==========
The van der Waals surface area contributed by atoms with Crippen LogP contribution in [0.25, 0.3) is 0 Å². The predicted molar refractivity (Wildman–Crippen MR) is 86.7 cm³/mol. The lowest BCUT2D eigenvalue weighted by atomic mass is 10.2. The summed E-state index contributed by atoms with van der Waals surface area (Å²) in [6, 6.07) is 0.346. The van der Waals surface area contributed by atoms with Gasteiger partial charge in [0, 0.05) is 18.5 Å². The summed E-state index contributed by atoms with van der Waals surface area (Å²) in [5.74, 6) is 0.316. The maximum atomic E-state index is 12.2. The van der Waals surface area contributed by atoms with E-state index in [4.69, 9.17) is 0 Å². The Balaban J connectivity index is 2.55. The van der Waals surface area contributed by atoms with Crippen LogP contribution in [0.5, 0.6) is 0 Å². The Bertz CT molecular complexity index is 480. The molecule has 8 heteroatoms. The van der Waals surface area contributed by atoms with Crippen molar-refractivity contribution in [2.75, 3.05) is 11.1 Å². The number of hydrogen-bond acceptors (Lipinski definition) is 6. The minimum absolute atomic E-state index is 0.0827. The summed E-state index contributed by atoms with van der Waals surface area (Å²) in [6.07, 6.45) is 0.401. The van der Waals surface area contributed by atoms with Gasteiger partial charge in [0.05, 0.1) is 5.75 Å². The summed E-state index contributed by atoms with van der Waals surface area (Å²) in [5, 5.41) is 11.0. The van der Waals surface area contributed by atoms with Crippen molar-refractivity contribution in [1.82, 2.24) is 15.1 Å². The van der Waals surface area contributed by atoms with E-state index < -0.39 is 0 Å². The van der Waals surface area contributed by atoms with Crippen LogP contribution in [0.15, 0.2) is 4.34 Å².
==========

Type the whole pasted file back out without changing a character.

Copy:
The van der Waals surface area contributed by atoms with Crippen LogP contribution in [0.25, 0.3) is 0 Å². The predicted molar refractivity (Wildman–Crippen MR) is 86.7 cm³/mol. The lowest BCUT2D eigenvalue weighted by atomic mass is 10.2. The summed E-state index contributed by atoms with van der Waals surface area (Å²) in [6, 6.07) is 0.346. The van der Waals surface area contributed by atoms with Gasteiger partial charge in [0, 0.05) is 18.5 Å². The summed E-state index contributed by atoms with van der Waals surface area (Å²) in [5.74, 6) is 0.316. The maximum atomic E-state index is 12.2. The van der Waals surface area contributed by atoms with E-state index in [4.69, 9.17) is 0 Å². The Balaban J connectivity index is 2.55. The van der Waals surface area contributed by atoms with Crippen LogP contribution in [0.5, 0.6) is 0 Å². The Bertz CT molecular complexity index is 480. The molecule has 8 heteroatoms. The van der Waals surface area contributed by atoms with Crippen molar-refractivity contribution in [2.75, 3.05) is 11.1 Å². The number of hydrogen-bond acceptors (Lipinski definition) is 6. The minimum absolute atomic E-state index is 0.0827. The summed E-state index contributed by atoms with van der Waals surface area (Å²) in [6.07, 6.45) is 0.401. The van der Waals surface area contributed by atoms with Gasteiger partial charge in [0.05, 0.1) is 5.75 Å². The summed E-state index contributed by atoms with van der Waals surface area (Å²) in [5, 5.41) is 11.0. The van der Waals surface area contributed by atoms with Crippen molar-refractivity contribution in [1.82, 2.24) is 15.1 Å². The van der Waals surface area contributed by atoms with E-state index < -0.39 is 0 Å². The van der Waals surface area contributed by atoms with Crippen LogP contribution in [0.15, 0.2) is 4.34 Å².